‘It’s a Threat to the French Artistic Scene’: JR, Ugo Rondinone, and More Than 100 Other Artists Decry an E.U. Sales Tax Hike on Art

Without a cultural exception for art, the VAT on work sold in France will increase four-fold.

Artist Zineb Sedira, who represented France at the 2022 Venice Biennale. Photo by Sarah Cascone.

Some 120 artists have voiced their opposition to a controversial new European Union tax directive that would raise the sales tax on works of art from 15 to 20 percent, saying it will greatly harm the French art market.

Zineb Sedira, France’s representative at last year’s Venice Biennale, is among the signatories of an op-ed in the French newspaper Le Monde denouncing the regulatory change, along with Ugo Rondinone, JR, Daniel Buren, Orlan, Annette Messager, Gérard Garouste, and Julian Charrière.

“Some will no doubt be surprised to see artists take up the pen on the occasion of such a measure. It is because this directive, if it is transcribed as such into French law, is a threat to the French artistic scene,” the signatories wrote. (ARTnews first reported on the op-ed in English.)

The E.U.’s 27 member states approved the directive in April 2022, and it is slated to go into effect in 2025.

The Grand Palais Ephemere in Paris, France, Feb. 16, 2023. Photo by Gao Jing/Xinhua via Getty Images.

The Grand Palais Ephemere in Paris, France, February 16, 2023. Photo by Gao Jing/Xinhua via Getty Images.

The directive would put an end to the “cultural exception” that some artworks in France currently enjoy when it comes to value-added tax, or VAT. Now, artworks being imported or sold by the artist for the first time are taxed at a reduced rate of 5.5 percent for the initial sale, with the full VAT only applying during resale.

France’s art dealers association, the Comité Professionnel des Galeries d’art (CPGA), plans to lobby the government for an exception to the new directive for art sales.

Having to pay the full VAT at all times could cripple the country’s art market, which has flourished in recent years. The nation’s share in global art sales rose from 3 percent in 2001 to 7 percent in 2021—though French art sales declined by 2 percent in 2022. Major dealers such as David Zwirner and Hauser & Wirth have opened galleries in Paris, and as of last year the city is the newest home to an edition of the Art Basel empire, Paris+.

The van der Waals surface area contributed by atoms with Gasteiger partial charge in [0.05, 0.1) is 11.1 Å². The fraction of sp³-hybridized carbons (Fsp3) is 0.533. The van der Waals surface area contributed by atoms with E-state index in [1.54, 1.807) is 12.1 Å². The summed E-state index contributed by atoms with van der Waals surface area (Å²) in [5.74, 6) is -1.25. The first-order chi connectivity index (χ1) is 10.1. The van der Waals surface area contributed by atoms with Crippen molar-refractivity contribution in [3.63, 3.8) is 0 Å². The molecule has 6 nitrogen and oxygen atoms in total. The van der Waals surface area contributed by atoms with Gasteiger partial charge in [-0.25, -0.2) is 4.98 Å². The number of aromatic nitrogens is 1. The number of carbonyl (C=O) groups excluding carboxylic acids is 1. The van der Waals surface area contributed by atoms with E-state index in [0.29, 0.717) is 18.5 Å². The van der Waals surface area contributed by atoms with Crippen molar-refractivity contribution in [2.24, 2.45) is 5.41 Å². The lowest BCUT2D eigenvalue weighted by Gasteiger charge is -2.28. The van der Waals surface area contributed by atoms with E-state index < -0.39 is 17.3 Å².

“Culture needs to circulate, to be shared in order to shine in France, in Europe and in the world,” the artists wrote in Le Monde. “At a time when all the great powers are implementing powerful strategies of cultural soft power, how is it that Europe and our country, the one that invented the cultural exception, are giving up their wealth?”

Currently, French dealers and collectors enjoy the E.U.’s lowest import tax for art and antiquities, at just 5.5 percent. (In comparison, Germany’s is 19 percent and Spain’s is 21 percent.) Should a 20 percent VAT for all art sale go into effect, France could lose some of its market share to countries like the U.S., Switzerland, Hong Kong, and the U.K.

“It is indeed an entire ecosystem that is in danger,” the op-ed warned. “The multiplication of this VAT by four would discourage any purchase of works in France, and thereby their circulation and ultimately their presence in Europe and France.”

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